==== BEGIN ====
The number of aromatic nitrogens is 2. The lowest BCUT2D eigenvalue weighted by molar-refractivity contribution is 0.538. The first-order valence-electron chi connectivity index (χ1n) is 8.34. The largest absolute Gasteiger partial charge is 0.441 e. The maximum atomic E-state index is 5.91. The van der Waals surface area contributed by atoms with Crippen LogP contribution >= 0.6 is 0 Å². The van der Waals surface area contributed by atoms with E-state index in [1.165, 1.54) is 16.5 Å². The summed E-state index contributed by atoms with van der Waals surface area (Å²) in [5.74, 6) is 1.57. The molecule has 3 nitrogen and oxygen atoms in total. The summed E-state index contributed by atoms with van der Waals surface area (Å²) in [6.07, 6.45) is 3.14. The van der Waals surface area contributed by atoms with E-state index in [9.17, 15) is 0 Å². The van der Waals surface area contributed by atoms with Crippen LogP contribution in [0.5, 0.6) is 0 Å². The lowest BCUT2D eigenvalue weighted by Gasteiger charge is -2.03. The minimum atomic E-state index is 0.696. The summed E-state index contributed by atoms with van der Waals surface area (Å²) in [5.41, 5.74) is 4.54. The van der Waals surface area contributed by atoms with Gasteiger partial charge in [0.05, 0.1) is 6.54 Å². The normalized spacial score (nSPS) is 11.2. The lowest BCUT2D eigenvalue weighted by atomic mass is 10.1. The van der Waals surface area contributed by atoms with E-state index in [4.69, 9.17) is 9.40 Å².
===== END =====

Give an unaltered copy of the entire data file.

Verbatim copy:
The number of aromatic nitrogens is 2. The lowest BCUT2D eigenvalue weighted by molar-refractivity contribution is 0.538. The first-order valence-electron chi connectivity index (χ1n) is 8.34. The largest absolute Gasteiger partial charge is 0.441 e. The maximum atomic E-state index is 5.91. The van der Waals surface area contributed by atoms with Crippen LogP contribution >= 0.6 is 0 Å². The van der Waals surface area contributed by atoms with E-state index in [1.165, 1.54) is 16.5 Å². The summed E-state index contributed by atoms with van der Waals surface area (Å²) in [5.74, 6) is 1.57. The molecule has 3 nitrogen and oxygen atoms in total. The summed E-state index contributed by atoms with van der Waals surface area (Å²) in [6.07, 6.45) is 3.14. The van der Waals surface area contributed by atoms with E-state index in [9.17, 15) is 0 Å². The van der Waals surface area contributed by atoms with Crippen LogP contribution in [0.5, 0.6) is 0 Å². The lowest BCUT2D eigenvalue weighted by Gasteiger charge is -2.03. The minimum atomic E-state index is 0.696. The summed E-state index contributed by atoms with van der Waals surface area (Å²) in [5.41, 5.74) is 4.54. The van der Waals surface area contributed by atoms with Gasteiger partial charge in [0.05, 0.1) is 6.54 Å². The normalized spacial score (nSPS) is 11.2. The lowest BCUT2D eigenvalue weighted by atomic mass is 10.1. The van der Waals surface area contributed by atoms with E-state index in [4.69, 9.17) is 9.40 Å².